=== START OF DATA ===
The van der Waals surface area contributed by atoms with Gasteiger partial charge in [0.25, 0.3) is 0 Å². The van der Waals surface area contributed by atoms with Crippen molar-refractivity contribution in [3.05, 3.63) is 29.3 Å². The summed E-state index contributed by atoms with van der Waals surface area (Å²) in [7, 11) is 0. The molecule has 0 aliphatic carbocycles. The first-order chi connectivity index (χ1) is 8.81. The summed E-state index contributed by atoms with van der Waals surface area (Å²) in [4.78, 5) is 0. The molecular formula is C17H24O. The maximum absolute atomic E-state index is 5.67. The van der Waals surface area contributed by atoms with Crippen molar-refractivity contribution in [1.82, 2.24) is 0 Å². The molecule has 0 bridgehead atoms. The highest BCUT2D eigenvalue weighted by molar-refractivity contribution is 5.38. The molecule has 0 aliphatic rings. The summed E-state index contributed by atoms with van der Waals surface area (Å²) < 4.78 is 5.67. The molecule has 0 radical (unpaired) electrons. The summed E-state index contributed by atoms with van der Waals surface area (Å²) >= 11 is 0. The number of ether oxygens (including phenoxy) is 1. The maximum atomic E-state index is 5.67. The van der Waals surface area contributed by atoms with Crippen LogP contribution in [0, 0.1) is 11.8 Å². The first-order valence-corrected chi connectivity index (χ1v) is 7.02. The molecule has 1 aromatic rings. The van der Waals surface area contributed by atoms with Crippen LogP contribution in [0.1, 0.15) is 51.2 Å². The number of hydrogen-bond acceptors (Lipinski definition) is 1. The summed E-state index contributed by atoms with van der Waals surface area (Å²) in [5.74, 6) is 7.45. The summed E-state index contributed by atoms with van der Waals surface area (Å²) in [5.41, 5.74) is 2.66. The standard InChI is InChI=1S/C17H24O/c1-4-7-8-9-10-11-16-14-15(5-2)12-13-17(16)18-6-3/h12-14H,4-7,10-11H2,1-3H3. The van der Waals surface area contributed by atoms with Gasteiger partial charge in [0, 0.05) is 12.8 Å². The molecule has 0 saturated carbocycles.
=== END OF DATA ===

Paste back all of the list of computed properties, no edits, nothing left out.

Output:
The van der Waals surface area contributed by atoms with Gasteiger partial charge in [0.25, 0.3) is 0 Å². The van der Waals surface area contributed by atoms with Crippen molar-refractivity contribution in [3.05, 3.63) is 29.3 Å². The summed E-state index contributed by atoms with van der Waals surface area (Å²) in [7, 11) is 0. The molecule has 0 aliphatic carbocycles. The first-order chi connectivity index (χ1) is 8.81. The summed E-state index contributed by atoms with van der Waals surface area (Å²) in [4.78, 5) is 0. The molecular formula is C17H24O. The maximum absolute atomic E-state index is 5.67. The van der Waals surface area contributed by atoms with Crippen molar-refractivity contribution in [1.82, 2.24) is 0 Å². The molecule has 0 bridgehead atoms. The highest BCUT2D eigenvalue weighted by molar-refractivity contribution is 5.38. The molecule has 0 aliphatic rings. The summed E-state index contributed by atoms with van der Waals surface area (Å²) < 4.78 is 5.67. The molecule has 0 radical (unpaired) electrons. The summed E-state index contributed by atoms with van der Waals surface area (Å²) >= 11 is 0. The number of ether oxygens (including phenoxy) is 1. The maximum atomic E-state index is 5.67. The van der Waals surface area contributed by atoms with Crippen LogP contribution in [0, 0.1) is 11.8 Å². The first-order valence-corrected chi connectivity index (χ1v) is 7.02. The molecule has 1 aromatic rings. The van der Waals surface area contributed by atoms with Crippen LogP contribution in [0.1, 0.15) is 51.2 Å². The number of hydrogen-bond acceptors (Lipinski definition) is 1. The summed E-state index contributed by atoms with van der Waals surface area (Å²) in [5.74, 6) is 7.45. The summed E-state index contributed by atoms with van der Waals surface area (Å²) in [5.41, 5.74) is 2.66. The standard InChI is InChI=1S/C17H24O/c1-4-7-8-9-10-11-16-14-15(5-2)12-13-17(16)18-6-3/h12-14H,4-7,10-11H2,1-3H3. The van der Waals surface area contributed by atoms with Gasteiger partial charge in [0, 0.05) is 12.8 Å². The molecule has 0 saturated carbocycles.